EMF of field seedlings
Thirty-four EMF taxa were observed on Douglas-fir seedlings planted > 16 m from mature trees, while 43 taxa occurred on seedlings planted within 6 m of mature trees, using sequence and RFLP analysis. We know of no comparable studies for Douglas-fir. However, these data fall within the range of morphotypes reported for seedlings near forest edges or on isolated trees in studies of other tree species. Naturally regenerated paper birch seedlings near paper birch trees had 47 morphotypes (Kranabetter, 1999), while lodgepole pine, white spruce and subalpine fir seedlings planted near forest edges averaged 52 morphotypes per tree species (Kranabetter et al., 1999). Kranabetter & Wylie (1998) found 44 morphotypes on naturally regenerated western hemlock seedlings in 4-yr-old forest openings near forest edges. Only 25 morphotypes were observed on forest seedlings transplanted into clearcuts, while forest seedlings transplanted into the forest had 38 morphotypes (Kranabetter & Friesen, 2002). Simard et al. (1997) found that trenching reduced the number of morphotypes observed from 17 to 9 for Douglas fir seedlings growing in mature mixed forests of Douglas fir and paper birch. By comparison, Roth & Berch (1992) observed 33 morphotypes on Douglas-fir seedlings 1 yr after outplanting into clearcuts on Vancouver Island.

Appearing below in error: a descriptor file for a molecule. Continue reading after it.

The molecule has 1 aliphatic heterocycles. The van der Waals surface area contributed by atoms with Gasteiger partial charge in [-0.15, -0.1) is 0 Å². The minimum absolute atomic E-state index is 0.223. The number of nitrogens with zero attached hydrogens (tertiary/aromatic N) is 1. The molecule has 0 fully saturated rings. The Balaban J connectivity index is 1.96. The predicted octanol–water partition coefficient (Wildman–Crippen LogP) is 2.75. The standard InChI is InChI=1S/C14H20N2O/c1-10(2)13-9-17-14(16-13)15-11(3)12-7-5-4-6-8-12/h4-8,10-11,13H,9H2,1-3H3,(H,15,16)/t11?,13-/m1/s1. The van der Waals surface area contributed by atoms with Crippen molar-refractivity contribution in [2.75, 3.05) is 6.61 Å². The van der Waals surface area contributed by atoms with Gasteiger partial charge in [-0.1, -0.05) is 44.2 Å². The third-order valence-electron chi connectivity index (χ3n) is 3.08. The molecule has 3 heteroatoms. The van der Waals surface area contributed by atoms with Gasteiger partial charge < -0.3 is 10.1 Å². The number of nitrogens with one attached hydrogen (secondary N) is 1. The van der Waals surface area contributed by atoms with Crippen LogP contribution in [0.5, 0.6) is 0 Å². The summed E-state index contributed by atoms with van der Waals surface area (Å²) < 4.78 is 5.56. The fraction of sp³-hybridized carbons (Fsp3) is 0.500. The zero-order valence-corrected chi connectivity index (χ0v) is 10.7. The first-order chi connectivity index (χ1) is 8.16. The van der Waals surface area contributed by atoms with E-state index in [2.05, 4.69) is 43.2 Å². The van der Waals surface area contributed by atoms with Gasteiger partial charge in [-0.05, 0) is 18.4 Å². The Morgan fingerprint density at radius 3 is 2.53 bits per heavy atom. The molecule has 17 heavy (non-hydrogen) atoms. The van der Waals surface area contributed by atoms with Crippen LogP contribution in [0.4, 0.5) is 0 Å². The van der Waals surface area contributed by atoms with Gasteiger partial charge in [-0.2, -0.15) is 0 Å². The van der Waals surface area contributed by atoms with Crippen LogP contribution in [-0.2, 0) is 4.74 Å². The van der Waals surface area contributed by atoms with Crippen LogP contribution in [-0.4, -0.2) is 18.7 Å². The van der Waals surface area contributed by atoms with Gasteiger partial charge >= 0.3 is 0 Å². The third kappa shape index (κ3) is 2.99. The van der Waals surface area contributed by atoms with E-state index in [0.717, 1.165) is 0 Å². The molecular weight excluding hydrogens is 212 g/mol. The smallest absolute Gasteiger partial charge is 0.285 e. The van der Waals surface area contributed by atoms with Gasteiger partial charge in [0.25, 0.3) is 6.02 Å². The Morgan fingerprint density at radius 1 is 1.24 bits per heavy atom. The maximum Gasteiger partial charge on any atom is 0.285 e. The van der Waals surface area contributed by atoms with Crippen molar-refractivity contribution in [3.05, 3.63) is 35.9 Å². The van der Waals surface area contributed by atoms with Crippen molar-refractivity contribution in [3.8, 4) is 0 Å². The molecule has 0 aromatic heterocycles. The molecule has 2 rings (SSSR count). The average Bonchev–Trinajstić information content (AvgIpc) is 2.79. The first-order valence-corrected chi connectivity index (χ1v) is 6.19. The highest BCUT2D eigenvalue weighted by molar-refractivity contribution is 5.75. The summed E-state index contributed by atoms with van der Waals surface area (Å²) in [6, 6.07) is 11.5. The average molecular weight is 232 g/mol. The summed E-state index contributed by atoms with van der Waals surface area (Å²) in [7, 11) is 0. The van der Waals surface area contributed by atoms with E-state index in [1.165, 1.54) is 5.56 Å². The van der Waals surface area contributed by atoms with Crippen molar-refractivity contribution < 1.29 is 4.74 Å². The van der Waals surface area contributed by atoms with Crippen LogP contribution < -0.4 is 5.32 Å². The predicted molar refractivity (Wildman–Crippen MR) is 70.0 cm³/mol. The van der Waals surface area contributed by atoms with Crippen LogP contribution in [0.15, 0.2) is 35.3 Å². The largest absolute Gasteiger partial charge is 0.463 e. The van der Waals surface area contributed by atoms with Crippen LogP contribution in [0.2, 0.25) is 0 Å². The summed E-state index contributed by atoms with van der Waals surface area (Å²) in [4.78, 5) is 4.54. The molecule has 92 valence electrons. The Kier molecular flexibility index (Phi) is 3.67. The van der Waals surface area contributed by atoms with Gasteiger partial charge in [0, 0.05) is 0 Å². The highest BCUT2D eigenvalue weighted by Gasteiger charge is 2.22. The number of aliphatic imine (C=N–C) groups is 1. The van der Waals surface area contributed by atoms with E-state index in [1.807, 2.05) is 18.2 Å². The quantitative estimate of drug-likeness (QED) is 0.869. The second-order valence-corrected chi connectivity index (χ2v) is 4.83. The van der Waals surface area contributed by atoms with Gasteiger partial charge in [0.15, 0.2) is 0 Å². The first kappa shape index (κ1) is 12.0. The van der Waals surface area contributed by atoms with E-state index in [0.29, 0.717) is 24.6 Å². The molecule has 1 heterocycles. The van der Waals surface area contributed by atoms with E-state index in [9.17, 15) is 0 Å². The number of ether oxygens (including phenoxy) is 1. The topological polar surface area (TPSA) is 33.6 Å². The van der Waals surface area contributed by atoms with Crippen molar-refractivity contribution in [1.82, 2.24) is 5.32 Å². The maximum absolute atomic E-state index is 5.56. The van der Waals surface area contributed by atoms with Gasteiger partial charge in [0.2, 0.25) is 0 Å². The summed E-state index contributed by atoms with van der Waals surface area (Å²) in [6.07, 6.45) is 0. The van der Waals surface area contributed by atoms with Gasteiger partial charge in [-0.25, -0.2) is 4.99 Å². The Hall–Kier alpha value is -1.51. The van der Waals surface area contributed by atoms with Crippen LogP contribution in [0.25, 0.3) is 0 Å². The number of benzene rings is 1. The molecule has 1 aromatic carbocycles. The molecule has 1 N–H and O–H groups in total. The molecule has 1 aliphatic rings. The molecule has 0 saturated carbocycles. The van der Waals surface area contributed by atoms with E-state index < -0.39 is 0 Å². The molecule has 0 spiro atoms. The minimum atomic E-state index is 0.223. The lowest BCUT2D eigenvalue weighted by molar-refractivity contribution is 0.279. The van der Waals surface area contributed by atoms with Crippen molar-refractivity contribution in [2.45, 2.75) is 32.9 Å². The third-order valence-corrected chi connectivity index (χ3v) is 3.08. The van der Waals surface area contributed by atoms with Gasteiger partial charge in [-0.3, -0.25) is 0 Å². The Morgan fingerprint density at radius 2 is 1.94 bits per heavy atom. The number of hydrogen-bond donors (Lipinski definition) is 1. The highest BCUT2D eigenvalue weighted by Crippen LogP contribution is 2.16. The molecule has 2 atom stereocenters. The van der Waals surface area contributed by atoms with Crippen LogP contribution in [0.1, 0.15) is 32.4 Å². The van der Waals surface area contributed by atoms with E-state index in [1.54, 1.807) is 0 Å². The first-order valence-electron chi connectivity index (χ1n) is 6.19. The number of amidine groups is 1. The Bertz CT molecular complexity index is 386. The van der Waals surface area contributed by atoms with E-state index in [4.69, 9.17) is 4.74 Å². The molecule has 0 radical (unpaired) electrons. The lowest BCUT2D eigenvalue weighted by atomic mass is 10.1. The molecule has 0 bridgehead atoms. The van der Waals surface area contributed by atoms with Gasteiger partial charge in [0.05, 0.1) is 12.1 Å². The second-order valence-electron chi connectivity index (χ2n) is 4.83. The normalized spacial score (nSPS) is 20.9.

We found that the EMF community was more species rich for seedlings planted < 6 m compared with > 16 m from mature trees. Diversity indices and rank abundance curves reflected the greater evenness of the EMF community of seedlings < 6 m from trees, although the rank abundance curves for each seedling type were very similar by spring of 2000, 2 yr after planting. Studies of seedlings (Hagerman et al., 1999b) and ectomycorrhizal sporocarp production (Sparks, 2003) near forest edges provide evidence that 16 m is sufficient to isolate seedlings from mature trees. Nevertheless, we are not able to rule out the possibility that roots or, more likely, mycelial strands connected to mature tree roots could have grown out to reach the > 16 m seedlings by the end of the study period.